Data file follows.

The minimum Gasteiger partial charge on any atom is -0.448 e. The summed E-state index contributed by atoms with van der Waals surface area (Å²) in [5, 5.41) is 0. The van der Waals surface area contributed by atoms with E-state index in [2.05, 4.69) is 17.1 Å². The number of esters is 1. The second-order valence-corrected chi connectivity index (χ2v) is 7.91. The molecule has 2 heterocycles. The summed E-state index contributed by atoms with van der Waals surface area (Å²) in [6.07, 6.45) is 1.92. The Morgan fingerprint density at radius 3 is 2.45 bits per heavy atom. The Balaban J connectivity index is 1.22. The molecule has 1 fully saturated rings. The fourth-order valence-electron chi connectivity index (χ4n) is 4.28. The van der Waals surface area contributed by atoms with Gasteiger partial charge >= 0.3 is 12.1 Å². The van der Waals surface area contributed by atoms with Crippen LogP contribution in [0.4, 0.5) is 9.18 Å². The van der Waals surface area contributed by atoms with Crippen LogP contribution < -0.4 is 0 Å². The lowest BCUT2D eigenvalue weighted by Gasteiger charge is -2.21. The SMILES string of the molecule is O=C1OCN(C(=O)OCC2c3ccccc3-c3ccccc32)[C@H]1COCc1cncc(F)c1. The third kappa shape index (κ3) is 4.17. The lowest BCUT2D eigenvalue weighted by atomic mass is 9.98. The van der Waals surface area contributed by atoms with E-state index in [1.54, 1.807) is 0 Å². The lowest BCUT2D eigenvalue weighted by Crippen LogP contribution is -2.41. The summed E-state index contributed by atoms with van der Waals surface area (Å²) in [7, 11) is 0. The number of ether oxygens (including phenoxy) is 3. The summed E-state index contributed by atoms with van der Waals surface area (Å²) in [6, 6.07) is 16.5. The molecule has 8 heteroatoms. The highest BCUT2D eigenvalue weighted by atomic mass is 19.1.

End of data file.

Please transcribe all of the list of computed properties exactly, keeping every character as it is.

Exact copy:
The minimum Gasteiger partial charge on any atom is -0.448 e. The summed E-state index contributed by atoms with van der Waals surface area (Å²) in [5, 5.41) is 0. The van der Waals surface area contributed by atoms with E-state index in [2.05, 4.69) is 17.1 Å². The number of esters is 1. The second-order valence-corrected chi connectivity index (χ2v) is 7.91. The molecule has 2 heterocycles. The summed E-state index contributed by atoms with van der Waals surface area (Å²) in [6.07, 6.45) is 1.92. The Morgan fingerprint density at radius 3 is 2.45 bits per heavy atom. The Balaban J connectivity index is 1.22. The molecule has 1 fully saturated rings. The fourth-order valence-electron chi connectivity index (χ4n) is 4.28. The van der Waals surface area contributed by atoms with Gasteiger partial charge >= 0.3 is 12.1 Å². The van der Waals surface area contributed by atoms with Crippen LogP contribution in [0.4, 0.5) is 9.18 Å². The van der Waals surface area contributed by atoms with Crippen LogP contribution < -0.4 is 0 Å². The lowest BCUT2D eigenvalue weighted by Gasteiger charge is -2.21. The SMILES string of the molecule is O=C1OCN(C(=O)OCC2c3ccccc3-c3ccccc32)[C@H]1COCc1cncc(F)c1. The third kappa shape index (κ3) is 4.17. The lowest BCUT2D eigenvalue weighted by atomic mass is 9.98. The van der Waals surface area contributed by atoms with E-state index in [1.54, 1.807) is 0 Å². The lowest BCUT2D eigenvalue weighted by Crippen LogP contribution is -2.41. The summed E-state index contributed by atoms with van der Waals surface area (Å²) in [7, 11) is 0. The number of ether oxygens (including phenoxy) is 3. The summed E-state index contributed by atoms with van der Waals surface area (Å²) in [6, 6.07) is 16.5. The molecule has 8 heteroatoms. The highest BCUT2D eigenvalue weighted by atomic mass is 19.1.